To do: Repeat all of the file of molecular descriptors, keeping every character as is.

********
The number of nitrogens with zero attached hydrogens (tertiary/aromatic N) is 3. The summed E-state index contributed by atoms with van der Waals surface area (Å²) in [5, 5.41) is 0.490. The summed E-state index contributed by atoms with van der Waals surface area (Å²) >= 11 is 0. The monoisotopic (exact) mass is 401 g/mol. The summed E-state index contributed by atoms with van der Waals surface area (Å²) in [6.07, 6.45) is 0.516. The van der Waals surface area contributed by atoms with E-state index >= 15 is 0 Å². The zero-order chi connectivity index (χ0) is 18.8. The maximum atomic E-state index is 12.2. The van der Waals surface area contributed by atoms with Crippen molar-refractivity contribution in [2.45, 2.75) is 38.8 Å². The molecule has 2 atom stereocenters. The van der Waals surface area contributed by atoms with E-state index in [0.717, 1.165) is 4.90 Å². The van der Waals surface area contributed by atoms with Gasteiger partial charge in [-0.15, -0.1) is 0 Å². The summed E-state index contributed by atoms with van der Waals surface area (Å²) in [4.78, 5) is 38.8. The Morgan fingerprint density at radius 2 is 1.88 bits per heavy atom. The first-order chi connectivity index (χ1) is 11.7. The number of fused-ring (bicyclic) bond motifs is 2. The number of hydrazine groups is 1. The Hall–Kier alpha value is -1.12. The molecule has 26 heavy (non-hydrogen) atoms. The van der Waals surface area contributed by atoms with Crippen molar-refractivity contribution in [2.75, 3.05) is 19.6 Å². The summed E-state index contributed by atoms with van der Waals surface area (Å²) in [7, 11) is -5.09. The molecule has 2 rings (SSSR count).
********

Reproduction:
The number of nitrogens with zero attached hydrogens (tertiary/aromatic N) is 3. The summed E-state index contributed by atoms with van der Waals surface area (Å²) in [5, 5.41) is 0.490. The summed E-state index contributed by atoms with van der Waals surface area (Å²) >= 11 is 0. The monoisotopic (exact) mass is 401 g/mol. The summed E-state index contributed by atoms with van der Waals surface area (Å²) in [6.07, 6.45) is 0.516. The van der Waals surface area contributed by atoms with E-state index >= 15 is 0 Å². The zero-order chi connectivity index (χ0) is 18.8. The maximum atomic E-state index is 12.2. The van der Waals surface area contributed by atoms with Crippen molar-refractivity contribution in [2.45, 2.75) is 38.8 Å². The molecule has 2 atom stereocenters. The van der Waals surface area contributed by atoms with E-state index in [0.717, 1.165) is 4.90 Å². The van der Waals surface area contributed by atoms with Gasteiger partial charge in [-0.15, -0.1) is 0 Å². The summed E-state index contributed by atoms with van der Waals surface area (Å²) in [4.78, 5) is 38.8. The Morgan fingerprint density at radius 2 is 1.88 bits per heavy atom. The first-order chi connectivity index (χ1) is 11.7. The number of fused-ring (bicyclic) bond motifs is 2. The number of hydrazine groups is 1. The Hall–Kier alpha value is -1.12. The molecule has 26 heavy (non-hydrogen) atoms. The van der Waals surface area contributed by atoms with Crippen molar-refractivity contribution in [2.75, 3.05) is 19.6 Å². The summed E-state index contributed by atoms with van der Waals surface area (Å²) in [7, 11) is -5.09. The molecule has 2 rings (SSSR count).